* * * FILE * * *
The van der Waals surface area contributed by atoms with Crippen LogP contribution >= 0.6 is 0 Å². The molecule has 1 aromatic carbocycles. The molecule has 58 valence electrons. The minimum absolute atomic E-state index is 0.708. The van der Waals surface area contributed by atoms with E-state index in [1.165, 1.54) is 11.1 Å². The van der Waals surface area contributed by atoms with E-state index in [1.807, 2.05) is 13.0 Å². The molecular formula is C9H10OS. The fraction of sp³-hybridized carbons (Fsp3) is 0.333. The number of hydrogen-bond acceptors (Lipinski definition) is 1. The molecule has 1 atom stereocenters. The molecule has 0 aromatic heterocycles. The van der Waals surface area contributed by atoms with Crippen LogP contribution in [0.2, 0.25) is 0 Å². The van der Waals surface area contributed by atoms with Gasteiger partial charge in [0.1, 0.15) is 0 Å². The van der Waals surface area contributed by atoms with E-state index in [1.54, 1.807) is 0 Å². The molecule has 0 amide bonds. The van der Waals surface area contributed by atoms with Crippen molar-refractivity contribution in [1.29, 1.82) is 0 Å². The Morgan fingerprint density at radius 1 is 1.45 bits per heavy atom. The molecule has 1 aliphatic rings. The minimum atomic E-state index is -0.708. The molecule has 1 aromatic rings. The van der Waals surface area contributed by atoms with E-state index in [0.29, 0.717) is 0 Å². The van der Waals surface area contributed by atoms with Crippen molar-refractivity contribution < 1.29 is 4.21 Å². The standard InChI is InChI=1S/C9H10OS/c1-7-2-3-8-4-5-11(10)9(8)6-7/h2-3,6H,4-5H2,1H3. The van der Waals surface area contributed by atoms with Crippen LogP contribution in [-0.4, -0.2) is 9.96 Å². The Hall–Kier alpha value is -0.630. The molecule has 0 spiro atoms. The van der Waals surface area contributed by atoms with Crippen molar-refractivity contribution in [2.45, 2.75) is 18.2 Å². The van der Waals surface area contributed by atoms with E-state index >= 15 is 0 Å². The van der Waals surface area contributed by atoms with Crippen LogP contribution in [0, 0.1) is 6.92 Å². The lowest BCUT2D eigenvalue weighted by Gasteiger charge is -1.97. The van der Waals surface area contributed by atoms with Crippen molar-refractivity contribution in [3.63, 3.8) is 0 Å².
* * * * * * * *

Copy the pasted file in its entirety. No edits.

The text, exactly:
The van der Waals surface area contributed by atoms with Crippen LogP contribution >= 0.6 is 0 Å². The molecule has 1 aromatic carbocycles. The molecule has 58 valence electrons. The minimum absolute atomic E-state index is 0.708. The van der Waals surface area contributed by atoms with E-state index in [1.165, 1.54) is 11.1 Å². The van der Waals surface area contributed by atoms with E-state index in [1.807, 2.05) is 13.0 Å². The molecular formula is C9H10OS. The fraction of sp³-hybridized carbons (Fsp3) is 0.333. The number of hydrogen-bond acceptors (Lipinski definition) is 1. The molecule has 1 atom stereocenters. The molecule has 0 aromatic heterocycles. The van der Waals surface area contributed by atoms with Crippen LogP contribution in [0.2, 0.25) is 0 Å². The van der Waals surface area contributed by atoms with Gasteiger partial charge in [0.1, 0.15) is 0 Å². The van der Waals surface area contributed by atoms with E-state index in [1.54, 1.807) is 0 Å². The molecule has 0 amide bonds. The van der Waals surface area contributed by atoms with Crippen molar-refractivity contribution in [1.29, 1.82) is 0 Å². The Morgan fingerprint density at radius 1 is 1.45 bits per heavy atom. The molecule has 1 aliphatic rings. The minimum atomic E-state index is -0.708. The molecule has 1 aromatic rings. The van der Waals surface area contributed by atoms with E-state index in [0.29, 0.717) is 0 Å². The van der Waals surface area contributed by atoms with Crippen molar-refractivity contribution < 1.29 is 4.21 Å². The standard InChI is InChI=1S/C9H10OS/c1-7-2-3-8-4-5-11(10)9(8)6-7/h2-3,6H,4-5H2,1H3. The van der Waals surface area contributed by atoms with Crippen LogP contribution in [-0.4, -0.2) is 9.96 Å². The Hall–Kier alpha value is -0.630. The molecule has 0 spiro atoms. The van der Waals surface area contributed by atoms with Crippen molar-refractivity contribution in [2.45, 2.75) is 18.2 Å². The van der Waals surface area contributed by atoms with E-state index >= 15 is 0 Å². The van der Waals surface area contributed by atoms with Crippen LogP contribution in [0, 0.1) is 6.92 Å². The lowest BCUT2D eigenvalue weighted by Gasteiger charge is -1.97. The van der Waals surface area contributed by atoms with Crippen molar-refractivity contribution in [3.63, 3.8) is 0 Å².